Library of Congress works to save priceless recordings

The Library of Congress has a plan to save cultural relics.
The Library of Congress has a plan to save cultural relics.
CBS News

(CBS News) CULPEPER, Va. -- Cameras and microphones are virtually everywhere these days, and it seems just about everything that happens is preserved forever on the internet.

Of course, it wasn't always that way. The Library of Congress has just reported that 80 percent of motion pictures filmed before 1930 -- and countless audio recordings from that era -- are gone. But the library has a plan to stop this bleeding of priceless history.

A 1936 Louis Armstrong recording is an artifact nearly lost to time. It's a nickel-plated disc widely used to record sound in the first half of the 20th century.

Patrick Loughney
Patrick Loughney CBS News

"It's the equivalent to an original camera negative for a motion picture," says Patrick Loughney, who is leading the effort to save these cultural relics for the Library of Congress.

"What goes on here is the archaeology of American popular audio-visual history," Loughney says.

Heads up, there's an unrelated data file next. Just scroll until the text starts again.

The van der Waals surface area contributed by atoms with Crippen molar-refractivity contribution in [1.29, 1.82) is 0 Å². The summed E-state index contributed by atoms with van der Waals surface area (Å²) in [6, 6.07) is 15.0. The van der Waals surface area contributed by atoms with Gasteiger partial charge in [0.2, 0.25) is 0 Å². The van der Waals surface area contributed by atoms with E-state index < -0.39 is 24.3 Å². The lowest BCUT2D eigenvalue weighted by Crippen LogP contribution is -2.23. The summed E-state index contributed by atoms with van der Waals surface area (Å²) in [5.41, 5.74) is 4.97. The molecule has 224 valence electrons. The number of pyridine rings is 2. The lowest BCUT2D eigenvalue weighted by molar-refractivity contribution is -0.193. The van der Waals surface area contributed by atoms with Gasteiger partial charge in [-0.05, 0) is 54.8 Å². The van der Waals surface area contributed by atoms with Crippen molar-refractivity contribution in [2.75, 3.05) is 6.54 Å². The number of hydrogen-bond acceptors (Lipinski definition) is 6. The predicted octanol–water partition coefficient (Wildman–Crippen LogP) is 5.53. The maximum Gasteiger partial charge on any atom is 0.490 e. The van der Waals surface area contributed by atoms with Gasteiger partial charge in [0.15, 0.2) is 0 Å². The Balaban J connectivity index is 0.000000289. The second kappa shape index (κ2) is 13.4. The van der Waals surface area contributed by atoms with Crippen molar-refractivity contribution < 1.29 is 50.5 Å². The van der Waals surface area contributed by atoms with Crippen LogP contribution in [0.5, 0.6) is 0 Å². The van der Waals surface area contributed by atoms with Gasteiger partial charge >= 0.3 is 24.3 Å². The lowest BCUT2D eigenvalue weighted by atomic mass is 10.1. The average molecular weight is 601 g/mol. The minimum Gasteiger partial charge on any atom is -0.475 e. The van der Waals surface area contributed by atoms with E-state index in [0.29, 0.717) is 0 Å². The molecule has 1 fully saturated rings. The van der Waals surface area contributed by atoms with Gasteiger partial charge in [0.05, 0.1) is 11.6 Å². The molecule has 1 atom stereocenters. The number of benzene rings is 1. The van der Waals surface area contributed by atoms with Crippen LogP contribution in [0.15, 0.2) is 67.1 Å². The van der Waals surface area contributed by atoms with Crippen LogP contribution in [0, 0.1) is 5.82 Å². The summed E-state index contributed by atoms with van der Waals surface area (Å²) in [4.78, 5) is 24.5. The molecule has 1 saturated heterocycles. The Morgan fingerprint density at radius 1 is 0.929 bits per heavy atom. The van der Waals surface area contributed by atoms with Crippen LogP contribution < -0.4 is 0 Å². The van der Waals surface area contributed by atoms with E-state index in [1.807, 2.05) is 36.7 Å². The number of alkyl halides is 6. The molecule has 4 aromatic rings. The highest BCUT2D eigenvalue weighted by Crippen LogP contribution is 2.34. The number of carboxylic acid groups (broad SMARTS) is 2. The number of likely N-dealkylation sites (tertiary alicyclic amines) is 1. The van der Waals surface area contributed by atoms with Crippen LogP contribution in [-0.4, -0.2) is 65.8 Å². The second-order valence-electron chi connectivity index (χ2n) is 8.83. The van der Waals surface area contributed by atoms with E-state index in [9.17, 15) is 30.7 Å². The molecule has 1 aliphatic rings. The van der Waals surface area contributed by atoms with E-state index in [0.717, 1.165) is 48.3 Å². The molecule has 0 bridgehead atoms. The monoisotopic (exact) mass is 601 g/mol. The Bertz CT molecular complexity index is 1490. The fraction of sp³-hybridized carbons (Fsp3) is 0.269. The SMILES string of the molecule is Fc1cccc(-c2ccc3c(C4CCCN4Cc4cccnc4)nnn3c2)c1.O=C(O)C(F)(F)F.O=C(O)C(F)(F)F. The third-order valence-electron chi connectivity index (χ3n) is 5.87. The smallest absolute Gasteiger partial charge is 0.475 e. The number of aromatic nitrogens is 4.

When you think of the Library of Congress, you think of old documents and typewriter-smudged papers. Not here.

"It's quite remarkable that the library, very early on, got into the acquisition of sound recordings and then radio programs," Loughney says. "They were considered a cultural record."

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Cylinders invented by Thomas Edison in the 1800s were recently donated by a private collector. They are the first known devices to record sound.

"It was literally beeswax, so it could melt if you heated it up too high or dropped it would break," says Loughney.

One recording, now digitally restored, is an 1896 campaign song for William McKinley.

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The library has 90 miles of shelves at its 45-acre conservation campus in Culpeper, Va. Here, specialists are preserving more than a million motion pictures, including an 1894 film called "Annabel Butterfly." It's one of the oldest known films ever restored -- each frame was originally colored by hand.

Technicians have digitized thousands of TV shows, including the only appearance of The Doors on "The Ed Sullivan Show." They've even restored color to a 1975 blues documentary.

"There is a growing amnesia about America past," Loughney says. "Our job is to try and bolster that American memory, try to save it for future generations who might find value in what we're preserving."

A mission to re-record America's cultural past and preserve it for a digital future.